• listen without interrupting
  • don’t think for me.
  • don’t use your “dumb guy” voice when repeating what I’ve said that you don’t agree with/think is stupid
  • refrain from explaining how to handle the children
  • do not correct my handling of the children or anything else in front of anyone, ever
  • talk me up in front of your family/my family
  • support my decisions, and if you disagree, do so in private
  • be my friend
  • tell me what kind of physical intimacy you like – it makes me feel more at ease and more purposeful in pleasing you
  • don’t over-talk things — try to use short sentence and direct words (I’m not dim, but I’m a guy … we don’t do big conversation)
  • let me know I’m enough, more than enough if you can — financially, emotionally, physically, mentally
  • When a big decision comes up and the husband says he needs time to think about it let him think about it. If you tell him, “Don’t bother. I’ll just do it my way,” then what’s the point of asking in the first place?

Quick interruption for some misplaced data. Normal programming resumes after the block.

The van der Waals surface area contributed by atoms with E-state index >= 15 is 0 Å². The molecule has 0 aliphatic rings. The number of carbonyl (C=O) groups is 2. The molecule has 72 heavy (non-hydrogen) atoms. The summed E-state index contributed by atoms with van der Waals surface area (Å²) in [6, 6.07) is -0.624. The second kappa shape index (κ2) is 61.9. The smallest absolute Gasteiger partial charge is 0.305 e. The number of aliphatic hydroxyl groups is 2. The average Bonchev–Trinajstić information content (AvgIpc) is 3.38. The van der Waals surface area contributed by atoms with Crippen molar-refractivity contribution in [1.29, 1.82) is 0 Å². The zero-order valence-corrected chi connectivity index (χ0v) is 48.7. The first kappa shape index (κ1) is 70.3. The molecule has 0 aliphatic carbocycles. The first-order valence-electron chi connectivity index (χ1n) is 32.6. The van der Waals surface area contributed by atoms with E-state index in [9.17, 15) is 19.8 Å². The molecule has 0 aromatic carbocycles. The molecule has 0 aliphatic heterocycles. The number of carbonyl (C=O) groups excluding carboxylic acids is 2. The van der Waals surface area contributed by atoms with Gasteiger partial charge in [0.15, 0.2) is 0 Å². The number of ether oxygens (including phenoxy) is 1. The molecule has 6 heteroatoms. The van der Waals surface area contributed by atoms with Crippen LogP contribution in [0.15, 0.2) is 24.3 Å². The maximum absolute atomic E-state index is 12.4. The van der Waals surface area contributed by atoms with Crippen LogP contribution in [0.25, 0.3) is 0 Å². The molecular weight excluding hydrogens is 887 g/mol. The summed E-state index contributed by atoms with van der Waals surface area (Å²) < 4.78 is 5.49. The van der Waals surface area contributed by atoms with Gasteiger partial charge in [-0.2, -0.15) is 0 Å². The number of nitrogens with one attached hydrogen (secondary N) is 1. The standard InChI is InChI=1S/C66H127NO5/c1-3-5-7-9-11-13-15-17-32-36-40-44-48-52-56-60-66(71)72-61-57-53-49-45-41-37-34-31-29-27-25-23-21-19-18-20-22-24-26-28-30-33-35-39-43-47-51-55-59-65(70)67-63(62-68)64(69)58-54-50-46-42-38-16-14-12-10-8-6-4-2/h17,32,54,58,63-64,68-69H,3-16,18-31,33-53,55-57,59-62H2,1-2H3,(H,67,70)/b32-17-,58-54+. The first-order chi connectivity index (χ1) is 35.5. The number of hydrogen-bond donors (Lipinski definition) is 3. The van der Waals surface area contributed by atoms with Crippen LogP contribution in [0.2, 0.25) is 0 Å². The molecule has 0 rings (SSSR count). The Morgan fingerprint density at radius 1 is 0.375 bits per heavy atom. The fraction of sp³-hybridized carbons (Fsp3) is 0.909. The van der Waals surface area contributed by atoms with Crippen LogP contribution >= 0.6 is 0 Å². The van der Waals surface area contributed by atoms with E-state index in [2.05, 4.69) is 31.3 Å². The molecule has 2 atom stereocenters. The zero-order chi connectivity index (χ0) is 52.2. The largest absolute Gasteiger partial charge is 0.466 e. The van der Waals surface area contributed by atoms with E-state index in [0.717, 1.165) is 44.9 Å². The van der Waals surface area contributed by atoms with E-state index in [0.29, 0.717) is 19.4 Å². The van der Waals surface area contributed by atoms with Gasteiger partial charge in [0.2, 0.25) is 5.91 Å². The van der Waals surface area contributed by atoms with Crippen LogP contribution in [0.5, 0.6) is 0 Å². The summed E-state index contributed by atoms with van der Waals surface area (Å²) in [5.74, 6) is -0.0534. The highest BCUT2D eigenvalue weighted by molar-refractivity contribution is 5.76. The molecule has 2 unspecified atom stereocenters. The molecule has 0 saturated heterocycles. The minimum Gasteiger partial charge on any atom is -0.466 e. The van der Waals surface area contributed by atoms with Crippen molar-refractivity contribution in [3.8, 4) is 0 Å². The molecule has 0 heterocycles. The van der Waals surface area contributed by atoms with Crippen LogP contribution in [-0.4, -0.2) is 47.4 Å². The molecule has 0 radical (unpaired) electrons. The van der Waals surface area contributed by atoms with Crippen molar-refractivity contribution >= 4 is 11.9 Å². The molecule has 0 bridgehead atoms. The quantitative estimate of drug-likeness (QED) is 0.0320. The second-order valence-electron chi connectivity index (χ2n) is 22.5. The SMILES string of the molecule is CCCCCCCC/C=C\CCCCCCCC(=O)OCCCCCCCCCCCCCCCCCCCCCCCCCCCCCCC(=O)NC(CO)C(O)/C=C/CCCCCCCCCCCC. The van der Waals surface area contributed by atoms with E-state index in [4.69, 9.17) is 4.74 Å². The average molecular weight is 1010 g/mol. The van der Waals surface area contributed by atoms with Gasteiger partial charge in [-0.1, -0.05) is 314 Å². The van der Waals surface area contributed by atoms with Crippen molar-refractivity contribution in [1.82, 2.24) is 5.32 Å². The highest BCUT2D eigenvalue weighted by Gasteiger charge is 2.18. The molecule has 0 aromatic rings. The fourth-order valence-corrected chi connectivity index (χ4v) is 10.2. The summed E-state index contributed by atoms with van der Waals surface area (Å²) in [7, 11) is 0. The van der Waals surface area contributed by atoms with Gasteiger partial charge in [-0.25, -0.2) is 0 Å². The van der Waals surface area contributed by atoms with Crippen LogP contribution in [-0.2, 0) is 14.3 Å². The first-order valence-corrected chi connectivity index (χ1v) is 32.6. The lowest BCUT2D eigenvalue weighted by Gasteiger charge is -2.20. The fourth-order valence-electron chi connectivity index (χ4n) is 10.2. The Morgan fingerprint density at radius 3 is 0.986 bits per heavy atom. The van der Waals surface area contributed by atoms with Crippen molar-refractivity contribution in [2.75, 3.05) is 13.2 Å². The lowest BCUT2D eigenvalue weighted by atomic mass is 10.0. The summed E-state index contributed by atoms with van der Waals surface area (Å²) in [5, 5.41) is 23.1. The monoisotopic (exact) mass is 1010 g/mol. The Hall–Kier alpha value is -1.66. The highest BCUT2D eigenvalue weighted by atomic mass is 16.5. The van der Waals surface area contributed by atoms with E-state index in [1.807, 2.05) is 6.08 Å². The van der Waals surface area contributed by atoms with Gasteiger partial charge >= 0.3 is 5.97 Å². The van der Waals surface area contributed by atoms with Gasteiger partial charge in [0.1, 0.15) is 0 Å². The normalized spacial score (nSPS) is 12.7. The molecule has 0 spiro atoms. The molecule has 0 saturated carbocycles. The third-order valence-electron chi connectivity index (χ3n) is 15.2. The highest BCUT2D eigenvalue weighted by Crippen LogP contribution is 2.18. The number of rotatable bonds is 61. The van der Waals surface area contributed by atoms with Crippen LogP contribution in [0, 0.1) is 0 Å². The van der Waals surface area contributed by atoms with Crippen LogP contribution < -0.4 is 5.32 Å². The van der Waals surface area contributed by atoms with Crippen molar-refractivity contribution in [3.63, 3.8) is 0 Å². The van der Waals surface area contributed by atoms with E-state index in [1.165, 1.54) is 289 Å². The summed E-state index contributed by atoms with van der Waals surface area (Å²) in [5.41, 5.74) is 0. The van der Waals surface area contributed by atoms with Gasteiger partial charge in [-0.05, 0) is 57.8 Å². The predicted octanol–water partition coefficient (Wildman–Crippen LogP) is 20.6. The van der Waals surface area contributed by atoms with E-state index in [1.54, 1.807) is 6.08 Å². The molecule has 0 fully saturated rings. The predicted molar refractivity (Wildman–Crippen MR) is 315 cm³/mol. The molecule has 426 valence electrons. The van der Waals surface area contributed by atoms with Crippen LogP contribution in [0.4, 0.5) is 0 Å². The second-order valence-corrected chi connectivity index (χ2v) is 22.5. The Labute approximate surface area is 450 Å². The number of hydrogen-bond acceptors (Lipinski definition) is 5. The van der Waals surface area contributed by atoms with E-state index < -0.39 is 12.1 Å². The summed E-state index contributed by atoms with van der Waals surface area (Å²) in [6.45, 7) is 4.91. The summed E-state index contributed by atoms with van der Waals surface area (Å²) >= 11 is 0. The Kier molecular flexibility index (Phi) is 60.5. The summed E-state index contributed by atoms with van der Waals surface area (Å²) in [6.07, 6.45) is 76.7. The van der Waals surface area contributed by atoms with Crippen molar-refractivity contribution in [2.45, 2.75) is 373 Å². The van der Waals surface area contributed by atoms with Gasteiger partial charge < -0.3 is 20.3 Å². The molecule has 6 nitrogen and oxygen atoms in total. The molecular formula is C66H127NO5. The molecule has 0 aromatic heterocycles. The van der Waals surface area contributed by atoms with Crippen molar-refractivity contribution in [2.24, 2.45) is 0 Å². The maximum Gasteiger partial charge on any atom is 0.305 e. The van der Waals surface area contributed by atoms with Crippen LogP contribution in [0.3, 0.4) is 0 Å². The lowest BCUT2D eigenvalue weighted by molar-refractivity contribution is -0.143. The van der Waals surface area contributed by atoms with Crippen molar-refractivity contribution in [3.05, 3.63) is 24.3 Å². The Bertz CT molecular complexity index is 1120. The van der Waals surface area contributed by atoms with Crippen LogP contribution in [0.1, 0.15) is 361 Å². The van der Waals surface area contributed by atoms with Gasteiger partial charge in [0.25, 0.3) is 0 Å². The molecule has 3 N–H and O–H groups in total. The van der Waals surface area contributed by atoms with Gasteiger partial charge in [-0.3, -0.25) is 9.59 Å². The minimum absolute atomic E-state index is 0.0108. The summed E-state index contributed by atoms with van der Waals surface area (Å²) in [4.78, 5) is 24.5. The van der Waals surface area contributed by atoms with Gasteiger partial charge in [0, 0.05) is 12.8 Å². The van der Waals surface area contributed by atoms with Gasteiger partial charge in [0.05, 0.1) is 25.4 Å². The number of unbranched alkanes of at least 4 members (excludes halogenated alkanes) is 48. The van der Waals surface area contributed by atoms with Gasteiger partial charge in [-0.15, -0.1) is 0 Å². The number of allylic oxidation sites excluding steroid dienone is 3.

• When you tell your husband not now or not tonight how about tomorrow (about any topic) then keep your word and re-arrange whatever you are doing to make sure you keep your word.
  • Find out what your husband takes as his most important responsibility and praise him for it.. (being a great father, being a great provider, being a great husband, etc).
  • Find out what his love language is and surprise him with something spontaneous that’s just for him.
  • Flirt with him in public, at a party, where other people (especially his friends/co-workers) can see it.